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German-American Journal

October / November 2008

Traditional Culture in 2008… Is It Relevant? By: Reuel Zielke

The Milwaukee “German Fest Trachtenschau” has been present at North America ’s largest festival of German traditional culture for the past 28 years. It started out as a venue to identify some of the traditional clothing that was worn by the various club members who participated in the festival. In the early years, about 30 people modeled traditional clothing or “Trachten” from 10 different regions of Germany and Austria. The “Trachtenschau” has grown into an educational and entertaining production, which includes information on geography, history and the enacting of folklore customs. The presentation of Trachten from the many regions of German-speaking people of Europe, is still a sight enjoyed by many. In 2008, there were 94 participants in the show representing 20 different Trachten with guest presenters from Central Wisconsin, Chicago , Upper Michigan and Texas.  Participation in German Fest, the Trachtenschau and the other festivals in the greater Milwaukee area, has encouraged people to actually wear Trachten and Trachten Mode (traditional German styled clothing with a modern touch). But, why are people doing this and why does it have relevance in their lives? Are people interested and exploring their German heritage and/or German culture in general? Are individuals actually pursuing their cultural interests or are these elements thought of as nice, but un-important in the world today?  I conducted a brief survey of 24 individuals, which included a cross section of Trachtenschau and Cultural Tent participants at German Fest this year. Along with the main question of the survey, “Why are you doing this?”,  I asked a few other related questions with the following results. (The number after each question is the number of people responding.)

• Traveled to Germany/Austria/Switzerland (13) • Pursued genealogical study of family (8) • Study German history as a hobby (7) • Dance group member (7) • Director of dance group (6) • Follow German news & current events (6) • Read German literature, newspapers, publications (6) • Organizer of cultural exhibit(s) (5) • Watch German sports on television (4) • Produce/study a German folk art or craft (4) • Play soccer (2) • Teach German or organize German language classes (2) So, is German traditional culture relevant in North America today? The answer is that it depends on personal interest, opportunities and/or organized events to participate in, and geographic location. Some areas are strong with numerous cultural organizations, festivals and events, while other areas have little or nothing to actively partake in. We are lucky in the Wisconsin and Illinois regions to have many events that keep the various German cultural aspects alive. It would be interesting to know how people maintain their German/Austrian/Swiss heritage in other areas of North America, especially where the opportunities for participation are limited. Perhaps this can be explored in future articles.

Why do these people participate in German cultural activities? 1. Why are you participating in the Trachtenschau and/or Cultural Tent? • Want to preserve traditional culture for new generation (9) • Want to educate people about Trachten and folk culture in an entertaining and positive way (5) • Want to actively show pride in their heritage (3) • Enjoyment of participation in cultural activity (2) • Keep the German culture alive/relevant (2) • Want to learn more about their own heritage & other German-speaking cultures (2) • Want exposure for their cultural organization (1) 2. Do you wear Tracht or Trachten Mode any other time of the year?     No other time (3)     Once or twice (4)      Three or more times per year (17)  3. Do you speak German?     Not at all (5)         A little bit (10)        Fluently (9)   4. What aspects of German culture are you interested in? History Music Travel Food Language Studies (13) (13) (12) (12) (4)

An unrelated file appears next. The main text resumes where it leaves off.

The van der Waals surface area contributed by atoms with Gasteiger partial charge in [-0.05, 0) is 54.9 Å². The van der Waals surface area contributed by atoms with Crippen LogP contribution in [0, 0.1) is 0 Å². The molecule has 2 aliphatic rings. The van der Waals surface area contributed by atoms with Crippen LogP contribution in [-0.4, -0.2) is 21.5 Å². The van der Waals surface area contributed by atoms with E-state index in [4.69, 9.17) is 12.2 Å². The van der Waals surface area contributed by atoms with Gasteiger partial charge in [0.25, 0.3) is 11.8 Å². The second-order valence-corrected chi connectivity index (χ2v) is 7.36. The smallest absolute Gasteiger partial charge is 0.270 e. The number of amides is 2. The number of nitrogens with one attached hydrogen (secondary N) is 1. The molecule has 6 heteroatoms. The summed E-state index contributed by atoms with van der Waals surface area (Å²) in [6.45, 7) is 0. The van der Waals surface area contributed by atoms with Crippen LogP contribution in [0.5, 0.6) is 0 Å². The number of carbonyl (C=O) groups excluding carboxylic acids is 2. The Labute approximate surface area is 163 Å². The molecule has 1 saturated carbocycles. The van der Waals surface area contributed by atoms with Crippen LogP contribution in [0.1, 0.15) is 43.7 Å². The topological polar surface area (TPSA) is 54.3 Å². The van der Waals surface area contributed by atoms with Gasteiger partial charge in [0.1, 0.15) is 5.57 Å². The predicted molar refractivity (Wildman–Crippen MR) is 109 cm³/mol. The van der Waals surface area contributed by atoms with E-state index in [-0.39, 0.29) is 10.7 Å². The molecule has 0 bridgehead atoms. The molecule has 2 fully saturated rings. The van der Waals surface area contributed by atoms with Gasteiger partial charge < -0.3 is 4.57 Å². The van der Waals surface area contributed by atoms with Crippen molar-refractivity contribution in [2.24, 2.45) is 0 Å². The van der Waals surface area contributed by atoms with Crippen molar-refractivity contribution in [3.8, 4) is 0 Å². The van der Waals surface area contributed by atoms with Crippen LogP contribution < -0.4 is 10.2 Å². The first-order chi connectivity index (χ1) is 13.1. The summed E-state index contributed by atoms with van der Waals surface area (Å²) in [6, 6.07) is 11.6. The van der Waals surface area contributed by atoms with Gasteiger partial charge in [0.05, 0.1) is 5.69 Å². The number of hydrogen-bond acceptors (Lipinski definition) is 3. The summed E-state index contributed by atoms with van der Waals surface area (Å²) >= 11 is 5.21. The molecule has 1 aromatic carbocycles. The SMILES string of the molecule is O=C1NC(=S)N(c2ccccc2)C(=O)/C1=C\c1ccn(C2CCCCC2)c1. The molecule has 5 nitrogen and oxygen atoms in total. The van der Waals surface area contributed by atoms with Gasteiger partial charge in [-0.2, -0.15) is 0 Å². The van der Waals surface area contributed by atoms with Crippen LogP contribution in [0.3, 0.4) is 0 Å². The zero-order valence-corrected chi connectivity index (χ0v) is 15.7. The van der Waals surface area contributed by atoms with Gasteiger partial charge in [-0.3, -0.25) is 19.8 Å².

Three generations of Trachtenschau participants, Gina Hirt, daughter Emma Hirt and grandmother, Mrs. Gruendler. They stay involved to preserve their Thüringian heritage and enjoy a family activity together. Mrs. Gruendler sews Trachten for her family.

Joel Beck, Assistant Chairman of the German Fest Cultural Tent enjoys working with the various German clubs and hearing stories about their history and heritage. He is a member of the Pomeranian dance group “Pommersche Tanzdeel Freistadt” and wears Tracht from the Island of Rügen.

Donald & Lou Ann Zamzow from Wausau, WI wear the “Jamunder Tracht” from eastern Pomerania. They helped to organize the “Pommersche Verein of Central Wisconsin” and are heavily involved in cultural activities. They want to relate to their heritage in a meaningful way and are also fluent speakers of Platt Düütsch.

Paula Schumann & Joel Rutledge from Dallas, Texas were guest presenters in the Trachtenschau, wearing the “Ober Lechgau Tracht”. They both want to preserve their cultural heritage and wear Tracht numerous times throughout the year. They are members of the “Schuhplattler und Trachtenverein Almraussch.”

Trachten Geneology Current Events Literature Cultural Geography (7) (7) (6) (5) (2) Sports (5)

Politics (5)

Dance (8)

Folklore (5)

Engineering/Technology (2)

5. Do you actively pursue any of these interests?   How?            • Cook traditional German/Austrian/Swiss foods (21) • Member of cultural society/club (16) • Listen to German music; attend concerts (16)

Karl-Heinz Bauer (second from right, back row) and the “Egerländer Tanz Gruppe” from Chicago were special guest presenters in the Milwaukee German Fest Trachtenschau. They do this to actively represent their heritage.

DANK Oct/Nov 08.indd 12

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German-American Journal | October/November 2008  

Volume 56, Issue 5